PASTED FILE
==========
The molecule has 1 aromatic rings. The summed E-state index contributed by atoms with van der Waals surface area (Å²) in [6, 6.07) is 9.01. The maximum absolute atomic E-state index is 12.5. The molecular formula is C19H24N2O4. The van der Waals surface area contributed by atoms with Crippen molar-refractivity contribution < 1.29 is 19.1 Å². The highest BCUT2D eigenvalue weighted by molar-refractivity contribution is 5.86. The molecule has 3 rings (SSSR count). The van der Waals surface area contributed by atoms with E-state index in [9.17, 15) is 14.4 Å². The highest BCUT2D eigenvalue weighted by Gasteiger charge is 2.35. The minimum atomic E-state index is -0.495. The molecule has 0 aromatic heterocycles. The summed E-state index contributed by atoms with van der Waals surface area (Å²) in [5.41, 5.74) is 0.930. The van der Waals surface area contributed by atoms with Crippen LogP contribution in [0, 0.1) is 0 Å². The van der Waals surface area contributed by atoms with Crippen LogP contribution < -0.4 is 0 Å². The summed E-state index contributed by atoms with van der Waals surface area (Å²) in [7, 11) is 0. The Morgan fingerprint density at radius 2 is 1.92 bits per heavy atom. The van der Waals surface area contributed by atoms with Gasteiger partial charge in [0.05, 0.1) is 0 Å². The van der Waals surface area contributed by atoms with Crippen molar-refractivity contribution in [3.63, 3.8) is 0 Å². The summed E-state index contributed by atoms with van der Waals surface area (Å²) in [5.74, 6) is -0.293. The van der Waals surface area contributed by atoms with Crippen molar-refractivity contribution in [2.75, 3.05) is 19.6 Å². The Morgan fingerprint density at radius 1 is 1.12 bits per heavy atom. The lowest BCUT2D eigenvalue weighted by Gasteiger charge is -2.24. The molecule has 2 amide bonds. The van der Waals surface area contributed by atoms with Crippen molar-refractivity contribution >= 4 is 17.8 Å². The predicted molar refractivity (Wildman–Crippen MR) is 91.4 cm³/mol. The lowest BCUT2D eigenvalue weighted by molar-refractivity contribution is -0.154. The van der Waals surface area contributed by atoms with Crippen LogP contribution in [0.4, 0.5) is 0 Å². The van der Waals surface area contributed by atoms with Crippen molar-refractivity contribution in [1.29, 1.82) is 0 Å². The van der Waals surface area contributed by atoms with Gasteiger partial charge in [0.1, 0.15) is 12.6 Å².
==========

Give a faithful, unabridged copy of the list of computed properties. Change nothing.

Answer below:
The molecule has 1 aromatic rings. The summed E-state index contributed by atoms with van der Waals surface area (Å²) in [6, 6.07) is 9.01. The maximum absolute atomic E-state index is 12.5. The molecular formula is C19H24N2O4. The van der Waals surface area contributed by atoms with Crippen molar-refractivity contribution < 1.29 is 19.1 Å². The highest BCUT2D eigenvalue weighted by molar-refractivity contribution is 5.86. The molecule has 3 rings (SSSR count). The van der Waals surface area contributed by atoms with E-state index in [9.17, 15) is 14.4 Å². The highest BCUT2D eigenvalue weighted by Gasteiger charge is 2.35. The minimum atomic E-state index is -0.495. The molecule has 0 aromatic heterocycles. The summed E-state index contributed by atoms with van der Waals surface area (Å²) in [5.41, 5.74) is 0.930. The van der Waals surface area contributed by atoms with Crippen LogP contribution in [0, 0.1) is 0 Å². The van der Waals surface area contributed by atoms with Crippen LogP contribution < -0.4 is 0 Å². The summed E-state index contributed by atoms with van der Waals surface area (Å²) in [7, 11) is 0. The Morgan fingerprint density at radius 2 is 1.92 bits per heavy atom. The van der Waals surface area contributed by atoms with Gasteiger partial charge in [0.05, 0.1) is 0 Å². The van der Waals surface area contributed by atoms with Crippen molar-refractivity contribution in [3.63, 3.8) is 0 Å². The summed E-state index contributed by atoms with van der Waals surface area (Å²) in [5.74, 6) is -0.293. The van der Waals surface area contributed by atoms with Crippen molar-refractivity contribution in [2.75, 3.05) is 19.6 Å². The Morgan fingerprint density at radius 1 is 1.12 bits per heavy atom. The lowest BCUT2D eigenvalue weighted by Gasteiger charge is -2.24. The molecule has 2 amide bonds. The van der Waals surface area contributed by atoms with Crippen molar-refractivity contribution >= 4 is 17.8 Å². The predicted molar refractivity (Wildman–Crippen MR) is 91.4 cm³/mol. The lowest BCUT2D eigenvalue weighted by molar-refractivity contribution is -0.154. The van der Waals surface area contributed by atoms with Crippen LogP contribution in [0.4, 0.5) is 0 Å². The van der Waals surface area contributed by atoms with Crippen molar-refractivity contribution in [1.29, 1.82) is 0 Å². The van der Waals surface area contributed by atoms with Gasteiger partial charge in [0.1, 0.15) is 12.6 Å².